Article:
Exciting Presidents Cup over, focus now on Ryder Cup

By Rex HoggardOctober 12, 2015, 4:03 pm

INCHEON, South Korea – In the frenzied moments following the U.S. team’s one-point victory on Sunday at the Presidents Cup the metaphorical page turned. Davis Love III could feel it.

“I was thinking to myself that this is going to be weird because I’m up,” Love said. “I’m up.”

At the risk of exiting the moment far too early, it was perfectly understandable that Love’s mind would drift to next year’s Ryder Cup, where he will take his second turn as the American captain.

In Love’s defense it was the players who made it impossible not to peek ahead to next year’s matches, where the U.S. team will attempt to end a victory drought that dates back to 2008.

One by one the players, from Zach Johnson to Bill Haas, descended on Love with an eye toward Hazeltine National.

“And, of course, Phil [Mickelson], he came up and said, ‘Don’t forget about me next year,’” Love smiled. “Even [caddie Jim Mackay] told me, ‘My man can still play.’”

But then Mickelson’s inspired play in South Korea was just a single data point for Love from a week that he was only beginning to digest.

Officials and players bristle at the notion that the Presidents Cup was some sort of dress rehearsal for next year’s Ryder Cup, but the reality is after last year’s loss at Gleneagles everyone involved with the Ryder Cup has focused a critical eye on improvement, and what better place to look for answers than the biennial bout with the rest of the world.

It’s why the PGA of America created the Ryder Cup task force and, ultimately, chose Love to take his second turn as captain. So it was hardly a surprise that Love carefully watched how Presidents Cup captain Jay Haas, as well as assistant Fred Couples, ran things.

What may be a surprise to some, however, is who else was dissecting the proceedings.

“We saw some things that we want to be part of the plan next year,” Love said. “If you don’t think the task force is working, Tiger Woods is interested in what’s happening this week to apply it to the Ryder Cup.”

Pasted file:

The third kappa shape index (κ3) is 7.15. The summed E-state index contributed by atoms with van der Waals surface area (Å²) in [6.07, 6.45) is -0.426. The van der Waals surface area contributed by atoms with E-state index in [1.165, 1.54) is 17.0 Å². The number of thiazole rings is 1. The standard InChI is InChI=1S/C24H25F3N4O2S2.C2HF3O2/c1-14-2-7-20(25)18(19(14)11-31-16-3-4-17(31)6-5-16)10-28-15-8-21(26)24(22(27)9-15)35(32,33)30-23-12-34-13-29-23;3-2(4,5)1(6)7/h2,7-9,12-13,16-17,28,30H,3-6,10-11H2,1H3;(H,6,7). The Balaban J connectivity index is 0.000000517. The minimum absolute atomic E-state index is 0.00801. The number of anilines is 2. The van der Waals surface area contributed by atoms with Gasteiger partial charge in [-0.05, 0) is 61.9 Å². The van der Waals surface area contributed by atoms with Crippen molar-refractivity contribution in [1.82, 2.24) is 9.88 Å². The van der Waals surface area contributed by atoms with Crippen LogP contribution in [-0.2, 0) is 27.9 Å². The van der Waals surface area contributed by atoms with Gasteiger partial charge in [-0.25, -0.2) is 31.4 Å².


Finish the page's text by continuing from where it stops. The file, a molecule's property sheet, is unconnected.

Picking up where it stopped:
Woods called Love and Steve Stricker, who along with Love was an assistant last week and a potential future Ryder Cup captain, on Friday to talk about the matches and things he thought could help the U.S. team next year. Woods also told Love, according to Golf Digest, that he wants to be involved next year, even if that means being an assistant captain.

While the players don’t consider the Presidents Cup a tune-up for the main event next fall, there was plenty to be gleaned from last week’s matches for those who will be moving the chess pieces at Hazeltine National.

Pairings like Mickelson and Zach Johnson, who went 2-0-1 as a team in Korea, and Jordan Spieth and Dustin Johnson, 2-1-0, became part of Love’s general game plan moving forward.

“Zach and Phil made a great pairing. It was interesting how Dustin and Jordan paired. You have the guy who bombs it and just hits it and then the most organized, structured, game-plan guy we’ve got [Spieth]. They wanted to be together,” Love said. “That was really interesting.”

Even the process of selecting each day’s pairings, which unlike the Ryder Cup is a head-to-head draw between the two captains, was a learning experience.

Each day the captains would gather for the draw with a telling hierarchy on the American side of the table.

“We [Love, Steve Stricker and Jim Furyk] sat down on the end and gave our ideas and thoughts and guessed what was going to happen,” said Furyk, who was a last-minute withdrawal from the matches with a wrist injury. “Ultimately, it was just a learning experience from the other guys that have done it so many times.”